In the Ghostbusters films, the proton pack is a fictional energy-based capture device, used for controlling and lassoing ghosts. The Ghostbusters backpack is a nuclear accelerator and generates a rapid stream of protons that are fired out of a hand-held ‘wand’, according to ‘Geektionary’ by Gregory Bergman

Stephens said the backpack is currently in development and could be months away from being used for the first time. 

Any police officer using the device would need a clear line of sight to properly work. 

It’s unclear what would happen if an officer missed their target and the electromagnetic pulse hit an innocent bystander. 

But according to the Guardian, police hope the emitted pulse will be harmless to humans and other vehicles. 

MailOnline contacted the NPCC – the national coordination body for law enforcement in the UK – for more information but a spokesperson refused to comment further. 

E-bikes are scooters have become the tool of choice for criminals across the country who can whip smartphones out of people’s hands and make a quick getaway.  

E-bikes and e-scooters are fitted with electric motors to boost pedal power, allowing riders to escape faster and with less effort compared with a conventional bike (file photo)

E-bikes and e-scooters are fitted with electric motors to boost pedal power, allowing riders to escape faster and with less effort compared with a conventional bike (file photo)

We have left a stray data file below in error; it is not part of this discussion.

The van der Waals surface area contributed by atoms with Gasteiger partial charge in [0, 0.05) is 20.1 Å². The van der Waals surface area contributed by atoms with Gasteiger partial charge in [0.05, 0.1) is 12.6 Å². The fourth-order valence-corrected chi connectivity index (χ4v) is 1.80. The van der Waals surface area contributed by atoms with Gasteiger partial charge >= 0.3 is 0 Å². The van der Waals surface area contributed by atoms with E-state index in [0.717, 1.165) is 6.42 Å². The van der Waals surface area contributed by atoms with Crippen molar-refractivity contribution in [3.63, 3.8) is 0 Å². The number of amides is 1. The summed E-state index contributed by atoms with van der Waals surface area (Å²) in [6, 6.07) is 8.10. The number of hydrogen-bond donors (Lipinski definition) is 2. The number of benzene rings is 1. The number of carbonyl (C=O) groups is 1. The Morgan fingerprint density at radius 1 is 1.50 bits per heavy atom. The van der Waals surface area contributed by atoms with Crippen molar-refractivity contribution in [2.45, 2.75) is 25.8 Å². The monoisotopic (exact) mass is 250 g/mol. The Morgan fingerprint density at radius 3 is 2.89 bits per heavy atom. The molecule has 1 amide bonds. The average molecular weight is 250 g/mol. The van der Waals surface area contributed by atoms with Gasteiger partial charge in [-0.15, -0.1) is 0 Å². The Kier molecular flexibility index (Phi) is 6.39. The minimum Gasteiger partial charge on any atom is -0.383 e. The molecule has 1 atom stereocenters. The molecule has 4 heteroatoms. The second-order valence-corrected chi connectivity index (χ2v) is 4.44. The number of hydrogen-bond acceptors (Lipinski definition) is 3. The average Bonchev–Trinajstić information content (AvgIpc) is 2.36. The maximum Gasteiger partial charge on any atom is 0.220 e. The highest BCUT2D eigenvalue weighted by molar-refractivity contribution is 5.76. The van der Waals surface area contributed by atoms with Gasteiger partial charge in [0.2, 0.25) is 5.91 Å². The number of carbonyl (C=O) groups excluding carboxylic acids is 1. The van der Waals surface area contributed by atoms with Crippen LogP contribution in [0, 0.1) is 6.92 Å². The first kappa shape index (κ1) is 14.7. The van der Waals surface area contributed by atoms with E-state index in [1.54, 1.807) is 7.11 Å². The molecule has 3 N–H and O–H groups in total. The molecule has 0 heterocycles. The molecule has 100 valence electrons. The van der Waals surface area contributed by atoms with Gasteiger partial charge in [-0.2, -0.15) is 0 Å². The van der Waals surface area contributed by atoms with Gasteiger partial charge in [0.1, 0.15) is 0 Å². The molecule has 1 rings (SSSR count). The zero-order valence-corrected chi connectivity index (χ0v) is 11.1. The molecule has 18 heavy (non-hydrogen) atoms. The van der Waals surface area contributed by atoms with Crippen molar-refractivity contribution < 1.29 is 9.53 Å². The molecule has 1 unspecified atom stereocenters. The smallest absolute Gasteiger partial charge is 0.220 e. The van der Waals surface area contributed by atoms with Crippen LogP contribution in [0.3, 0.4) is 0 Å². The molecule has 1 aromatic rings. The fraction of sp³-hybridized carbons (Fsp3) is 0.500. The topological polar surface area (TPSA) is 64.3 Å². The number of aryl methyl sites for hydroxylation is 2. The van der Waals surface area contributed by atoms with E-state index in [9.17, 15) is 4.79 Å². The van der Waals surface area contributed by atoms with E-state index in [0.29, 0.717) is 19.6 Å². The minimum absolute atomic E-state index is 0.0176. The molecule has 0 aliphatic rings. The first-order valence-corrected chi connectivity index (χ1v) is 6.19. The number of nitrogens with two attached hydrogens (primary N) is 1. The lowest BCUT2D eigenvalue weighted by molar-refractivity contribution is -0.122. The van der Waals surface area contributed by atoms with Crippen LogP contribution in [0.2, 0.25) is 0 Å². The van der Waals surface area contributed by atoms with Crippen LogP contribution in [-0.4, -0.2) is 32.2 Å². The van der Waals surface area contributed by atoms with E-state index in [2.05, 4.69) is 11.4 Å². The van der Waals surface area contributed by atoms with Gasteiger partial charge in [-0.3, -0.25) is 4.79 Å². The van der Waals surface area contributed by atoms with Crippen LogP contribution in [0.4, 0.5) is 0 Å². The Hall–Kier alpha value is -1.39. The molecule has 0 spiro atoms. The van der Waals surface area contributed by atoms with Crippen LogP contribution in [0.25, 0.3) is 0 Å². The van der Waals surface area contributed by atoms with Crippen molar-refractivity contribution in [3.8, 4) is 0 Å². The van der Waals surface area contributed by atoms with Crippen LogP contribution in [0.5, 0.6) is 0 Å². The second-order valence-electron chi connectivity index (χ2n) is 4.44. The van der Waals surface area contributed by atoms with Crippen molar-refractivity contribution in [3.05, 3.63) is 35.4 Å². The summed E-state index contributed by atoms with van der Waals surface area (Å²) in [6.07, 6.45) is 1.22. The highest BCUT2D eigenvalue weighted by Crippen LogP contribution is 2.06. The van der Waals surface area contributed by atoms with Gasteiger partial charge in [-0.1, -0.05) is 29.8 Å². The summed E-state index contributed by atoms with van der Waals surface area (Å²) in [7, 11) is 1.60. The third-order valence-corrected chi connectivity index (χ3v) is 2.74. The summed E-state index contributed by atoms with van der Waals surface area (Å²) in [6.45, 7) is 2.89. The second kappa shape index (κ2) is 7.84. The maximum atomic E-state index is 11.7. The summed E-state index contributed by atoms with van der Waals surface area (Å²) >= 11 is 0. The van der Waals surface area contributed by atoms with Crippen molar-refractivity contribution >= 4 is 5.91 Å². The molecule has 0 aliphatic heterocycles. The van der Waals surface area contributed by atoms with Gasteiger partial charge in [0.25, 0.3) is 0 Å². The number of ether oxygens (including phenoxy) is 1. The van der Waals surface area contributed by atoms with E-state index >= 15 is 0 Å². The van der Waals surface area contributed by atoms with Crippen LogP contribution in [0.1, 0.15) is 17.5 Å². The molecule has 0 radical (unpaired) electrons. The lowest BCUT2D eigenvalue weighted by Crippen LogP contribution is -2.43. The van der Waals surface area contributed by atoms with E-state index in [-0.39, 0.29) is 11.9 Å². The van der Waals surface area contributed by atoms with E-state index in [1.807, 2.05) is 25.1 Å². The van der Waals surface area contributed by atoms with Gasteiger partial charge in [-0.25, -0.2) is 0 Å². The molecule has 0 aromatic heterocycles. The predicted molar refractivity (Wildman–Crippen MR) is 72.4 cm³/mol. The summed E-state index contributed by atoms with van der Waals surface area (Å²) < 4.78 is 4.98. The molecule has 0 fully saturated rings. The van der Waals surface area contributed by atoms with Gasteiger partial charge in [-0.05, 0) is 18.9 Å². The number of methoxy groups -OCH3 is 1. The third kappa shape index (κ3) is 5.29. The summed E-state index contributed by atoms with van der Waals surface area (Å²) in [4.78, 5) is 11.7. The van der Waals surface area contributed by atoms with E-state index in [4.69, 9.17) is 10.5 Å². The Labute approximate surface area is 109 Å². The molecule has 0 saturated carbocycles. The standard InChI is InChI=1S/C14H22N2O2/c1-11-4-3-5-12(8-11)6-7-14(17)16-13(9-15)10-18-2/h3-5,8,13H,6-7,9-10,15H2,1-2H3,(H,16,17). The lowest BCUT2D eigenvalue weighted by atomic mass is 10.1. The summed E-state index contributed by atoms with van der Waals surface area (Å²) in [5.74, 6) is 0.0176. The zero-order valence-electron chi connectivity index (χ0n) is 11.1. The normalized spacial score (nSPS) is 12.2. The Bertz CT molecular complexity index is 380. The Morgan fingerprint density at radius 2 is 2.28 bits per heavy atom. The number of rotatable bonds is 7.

Last month, footage emerged of a man on what appears to be an e-bike snatching a phone from a woman in Marylebone, near Regent’s Park. 

The X account @CrimeLdn that uploaded the clip captioned it with the words of warning: ‘Keep your head on swivel when in London.’ 

And last August a brazen thief on an electric bike snatched a woman’s phone in broad daylight just metres from the Ritz hotel near Green Park in London. 

Dash cam footage showed him rushing through stationary traffic at a red light, mounting the pavement and stealing the gadget from the lone pedestrian.

Figures have shown a mobile phone is reported as stolen in London once every six minutes – so around 240 phones per day. 

There were almost 91,000 phones snatched from Londoners in 2022, at an average of 248 a day, with only two per cent of the stolen devices recovered.

Watch the terrifying moment an e-bike battery EXPLODES – releasing plumes of toxic white smoke, sparks and flames 

It is a terrifying sight – an e-bike battery spewing out toxic white smoke and erupting into flames with such ferocity that it could prove fatal.

That is the warning from electrical safety experts, who say if such a fire breaks out it can destroy a room in minutes. 

The danger of incompatible chargers, safety experts warn, is that they risk supplying a battery with too much voltage, which can then spark a catastrophic process called thermal runaway.

This is where the battery goes into an uncontrollable self-heating chemical reaction which leads to a fire breaking out.

To make matters worse, a new survey by the charity Electrical Safety First has found that hundreds of e-bike and e-scooter owners are at risk of inadvertently sparking such a blaze by using incompatible chargers.